President Tsai invites investment by young Taiwanese in U.S.

President Tsai Ing-wen (???) on Sunday urged young Taiwanese in the United States to return to Taiwan and develop their careers there.

"Don't miss this once in a blue moon opportunity," she told the gathering of hundreds of Taiwanese expatriates at the Culture Center of Taipei Economic and Cultural Office in Los Angeles.

The president, who was on a transit stop en route to Latin America, urged young Taiwanese to explore development opportunities in Taiwan and visit some of the rural areas.

"If you come back to Taiwan where there is ample capital and the market has been deregulated, we will help connect you to the local society," she said.

In the two-plus years she has been in office, Tsai said, it has been a race against time to implement new policies.

"We have laid a good foundation in many fields, with government initiatives such as the 'five plus two' innovative industries, and we hope you will join us," she said.

On Sunday, Tsai also met some 1,200 Taiwanese expatriates at her hotel and she encouraged them to invest in Taiwan, saying the country's economy is improving.

The period of shrinking foreign investment in Taiwan is over and private sector investment is expected top to NT$3 trillion (US$97.4 billion) for the first time, she said.

In addition, mega hi-tech American companies like Microsoft, Cisco and Google have decided to expand their presence in the fields of AI and cloud computing in Taiwan, she pointed out.

Tsai arrived in Los Angeles earlier Sunday on a stopover en route to Paraguay and Belize, two of Taiwan's diplomatic allies, for a nine-day visit.

On arrival at the Los Angeles airport, she was greeted by James F. Moriarty, chairman of the American Institute in Taiwan.

She was also warmly welcomed by large crowds of Taiwanese expatriates who organized an airplane banner that read "Taiwan is not part of China."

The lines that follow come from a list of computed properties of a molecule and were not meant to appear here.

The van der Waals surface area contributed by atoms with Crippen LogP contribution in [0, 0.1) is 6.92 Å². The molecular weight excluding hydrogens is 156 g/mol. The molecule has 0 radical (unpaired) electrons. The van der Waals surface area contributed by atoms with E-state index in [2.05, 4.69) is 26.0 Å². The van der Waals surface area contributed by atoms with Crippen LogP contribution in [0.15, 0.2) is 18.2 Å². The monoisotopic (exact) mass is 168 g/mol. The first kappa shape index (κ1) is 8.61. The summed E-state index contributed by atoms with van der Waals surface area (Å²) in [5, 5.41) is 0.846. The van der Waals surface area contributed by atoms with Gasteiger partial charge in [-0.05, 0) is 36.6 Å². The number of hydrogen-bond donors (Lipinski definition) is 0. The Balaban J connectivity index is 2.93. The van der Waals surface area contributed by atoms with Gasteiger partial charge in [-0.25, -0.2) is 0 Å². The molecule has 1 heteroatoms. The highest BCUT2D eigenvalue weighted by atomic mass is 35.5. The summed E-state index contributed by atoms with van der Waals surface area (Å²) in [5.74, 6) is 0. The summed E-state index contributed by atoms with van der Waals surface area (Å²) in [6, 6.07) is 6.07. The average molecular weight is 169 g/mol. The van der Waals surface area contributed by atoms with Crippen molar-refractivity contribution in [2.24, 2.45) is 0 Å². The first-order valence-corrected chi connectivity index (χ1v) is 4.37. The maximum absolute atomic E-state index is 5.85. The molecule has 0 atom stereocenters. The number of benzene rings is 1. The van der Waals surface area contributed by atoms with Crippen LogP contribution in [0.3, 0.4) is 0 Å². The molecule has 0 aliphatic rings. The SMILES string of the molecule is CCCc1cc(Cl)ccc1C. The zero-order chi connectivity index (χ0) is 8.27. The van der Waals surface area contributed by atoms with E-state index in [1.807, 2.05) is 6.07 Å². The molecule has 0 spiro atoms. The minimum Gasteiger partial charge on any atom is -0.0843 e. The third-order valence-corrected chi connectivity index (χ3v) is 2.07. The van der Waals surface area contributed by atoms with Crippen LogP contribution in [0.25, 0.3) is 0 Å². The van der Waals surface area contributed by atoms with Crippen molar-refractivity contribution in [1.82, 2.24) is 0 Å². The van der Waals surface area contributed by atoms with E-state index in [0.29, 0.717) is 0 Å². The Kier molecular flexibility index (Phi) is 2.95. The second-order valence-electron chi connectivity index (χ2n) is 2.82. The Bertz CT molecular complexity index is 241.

Now on her fifth trip overseas since she took office in 2016, Tsai is being accompanied by Presidential Office Secretary-General Chen Chu (??) and other government officials.

Their U.S. stopover is being closely watched as it is their first since U.S. President Donald Trump signed the Taiwan Travel Act into law in March.

The Taiwan Travel Act allows high-level U.S. officials to visit Taiwan and vice versa, breaking from previous U.S. policy that restricted bilateral visits by Cabinet-level ministers but allowed Taiwanese presidents to transit through U.S. cities en route to other countries.

During the stopover, Chen also addressed Taiwanese expats, touting the achievements of the Tsai administration.

Four minutes of Chen's speech was streamed live by lawmaker Hsiao Bi-khim (???) of the ruling Democratic Progressive Party.

On Monday Tsai will head for Paraguay where she will attend the inauguration of President-elect Mario Abdo Benitez the next day.

Chen, meanwhile, will remain in the U.S. for a tour of five cities, including San Francisco, Phoenix, and Salt Lake City, before rejoining Tsai in Houston for the return flight to Taiwan.

Source: Focus Taiwan News Channel